Zaghareet! Magazine (Mar/Apr
by Anthea Kawakib Poole
Learning isn’t always easy,
but for those of you without teachers it can be an especially
frustrating struggle. I know from experience because for the
first several years of my “belly dance study” I learned from
books (yes books, before internet!), but I don’t count those
years as “training” or education, that would be silly. My
training didn’t start until I had a real live teacher. She
helped me so much to adjust my posture and get clean isolations;
that was just the beginning of what she taught me. Obviously, if
I could have done that myself, I would have. It took other eyes
than mine - eyes that knew what to look for and how to help me
adjust what I was doing.
I know everyone isn’t so lucky to have a teacher nearby, but at least today there are DVDs for aspiring belly dancers who don’t have recourse to a teacher, or to a teacher who would benefit them.
I wrote about home practicing with DVDs in this column before but want to revisit this topic because of its importance. It’s important because everyone seems to use DVDs these days - AND because the body develops habits very quickly and will even change its shape to accommodate repeated movements! That should give anyone pause. But it’s so easy to buy or borrow a DVD these days that any deep thought about the consequences usually doesn’t happen... until it's too late!
The down side of using DVDs is that you can basically do what you want since there’s no teacher watching you - you can skip warmups, gloss over hard movements, ignore warnings or “boring” lectures on the cultural context of the dance, etc. And I also wonder how much focus the DVD actually gets compared to the image in the mirror? I’ve seen a lot of students who say they’ve learned from DVDs before coming to class, but either they had DVDs with bad teachers, or if they did have a “good DVD”, the incipient student did not benefit from them as much as they thought they did. So I’m suspicious of home learning with DVDs. I suspect that they serve more as “inspiration” for people than a virtual class with a real teacher.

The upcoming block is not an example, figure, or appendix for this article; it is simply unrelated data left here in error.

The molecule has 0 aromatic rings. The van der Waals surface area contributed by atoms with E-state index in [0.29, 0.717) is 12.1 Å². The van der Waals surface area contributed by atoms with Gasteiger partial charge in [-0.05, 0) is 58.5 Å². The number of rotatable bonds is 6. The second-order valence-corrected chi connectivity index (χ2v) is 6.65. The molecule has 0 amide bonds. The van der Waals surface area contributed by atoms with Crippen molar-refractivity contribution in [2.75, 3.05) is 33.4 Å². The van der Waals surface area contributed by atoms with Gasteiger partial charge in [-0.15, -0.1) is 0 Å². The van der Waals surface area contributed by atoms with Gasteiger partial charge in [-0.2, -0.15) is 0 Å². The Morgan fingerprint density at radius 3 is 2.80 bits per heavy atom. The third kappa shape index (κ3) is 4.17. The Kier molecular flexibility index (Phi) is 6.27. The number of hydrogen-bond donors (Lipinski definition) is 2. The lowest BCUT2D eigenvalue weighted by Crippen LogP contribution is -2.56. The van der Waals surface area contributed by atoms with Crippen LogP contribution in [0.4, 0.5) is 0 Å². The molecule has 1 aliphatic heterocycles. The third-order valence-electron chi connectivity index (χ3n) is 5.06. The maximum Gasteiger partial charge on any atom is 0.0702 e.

Think of it this way: would you want to go to class with a teacher who was always unprepared and “winged it”, never had any goals for the students, and didn’t really offer them any help? A teacher who had you “try something” for a few minutes, then instead of refining it and clearing up mistakes, polishing technique or timing, told you to move on to “try” something else? I certainly wouldn’t pay for lessons from a teacher like that! You deserve so much more! Yet this might be describing your usual “practice session” with a DVD.
I just want to emphasize that
you need more than watching
DVDs (or attending the occasional workshop) to learn
belly dance. So if you can’t afford class, or if there are no
worthwhile ones nearby, then sometimes turn off the DVD player
and “do it yourself” - pretend that you are TEACHING yourself (which, by the way, is
what you are doing!) and look for basic mistakes you - the
student - are making.
Make some assessments of your dancing: write them down to make it “official”. What do you think your strong point are? Good, now what are your weak points? For instance, maybe you’ll notice that you don’t do any travel steps; or your moves are always soft and slow; or you don’t know what to do with a certain kind of music. If you can figure out what you need then you have a chance of finding a solution.
If this sounds strange, acting as both a teacher and a student, then at least I’ve opened your eyes to the reality of your situation. You ARE being your own teacher, and you alone are responsible for how good a dancer you become. Now you can see what a monumental task you’ve taken on. So get serious and be a good teacher!